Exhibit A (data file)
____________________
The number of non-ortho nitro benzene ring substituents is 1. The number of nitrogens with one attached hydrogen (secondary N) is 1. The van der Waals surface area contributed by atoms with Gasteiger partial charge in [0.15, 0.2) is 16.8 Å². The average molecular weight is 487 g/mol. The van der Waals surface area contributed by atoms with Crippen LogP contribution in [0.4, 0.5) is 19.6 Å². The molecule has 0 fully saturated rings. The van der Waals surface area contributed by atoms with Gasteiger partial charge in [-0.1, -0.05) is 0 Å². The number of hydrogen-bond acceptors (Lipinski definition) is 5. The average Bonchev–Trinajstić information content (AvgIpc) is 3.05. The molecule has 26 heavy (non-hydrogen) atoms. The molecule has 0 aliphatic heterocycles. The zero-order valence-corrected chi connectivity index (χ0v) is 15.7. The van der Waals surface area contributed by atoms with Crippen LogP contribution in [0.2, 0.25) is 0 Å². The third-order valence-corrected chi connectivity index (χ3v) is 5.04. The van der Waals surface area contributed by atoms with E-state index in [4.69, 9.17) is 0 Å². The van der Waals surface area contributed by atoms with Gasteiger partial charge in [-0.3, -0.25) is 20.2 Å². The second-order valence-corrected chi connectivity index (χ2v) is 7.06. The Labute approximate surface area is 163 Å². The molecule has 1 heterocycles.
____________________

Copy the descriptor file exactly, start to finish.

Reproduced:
The number of non-ortho nitro benzene ring substituents is 1. The number of nitrogens with one attached hydrogen (secondary N) is 1. The van der Waals surface area contributed by atoms with Gasteiger partial charge in [0.15, 0.2) is 16.8 Å². The average molecular weight is 487 g/mol. The van der Waals surface area contributed by atoms with Crippen LogP contribution in [0.4, 0.5) is 19.6 Å². The molecule has 0 fully saturated rings. The van der Waals surface area contributed by atoms with Gasteiger partial charge in [-0.1, -0.05) is 0 Å². The number of hydrogen-bond acceptors (Lipinski definition) is 5. The average Bonchev–Trinajstić information content (AvgIpc) is 3.05. The molecule has 26 heavy (non-hydrogen) atoms. The molecule has 0 aliphatic heterocycles. The zero-order valence-corrected chi connectivity index (χ0v) is 15.7. The van der Waals surface area contributed by atoms with Crippen LogP contribution in [0.2, 0.25) is 0 Å². The third-order valence-corrected chi connectivity index (χ3v) is 5.04. The van der Waals surface area contributed by atoms with E-state index in [4.69, 9.17) is 0 Å². The van der Waals surface area contributed by atoms with Gasteiger partial charge in [-0.3, -0.25) is 20.2 Å². The second-order valence-corrected chi connectivity index (χ2v) is 7.06. The Labute approximate surface area is 163 Å². The molecule has 1 heterocycles.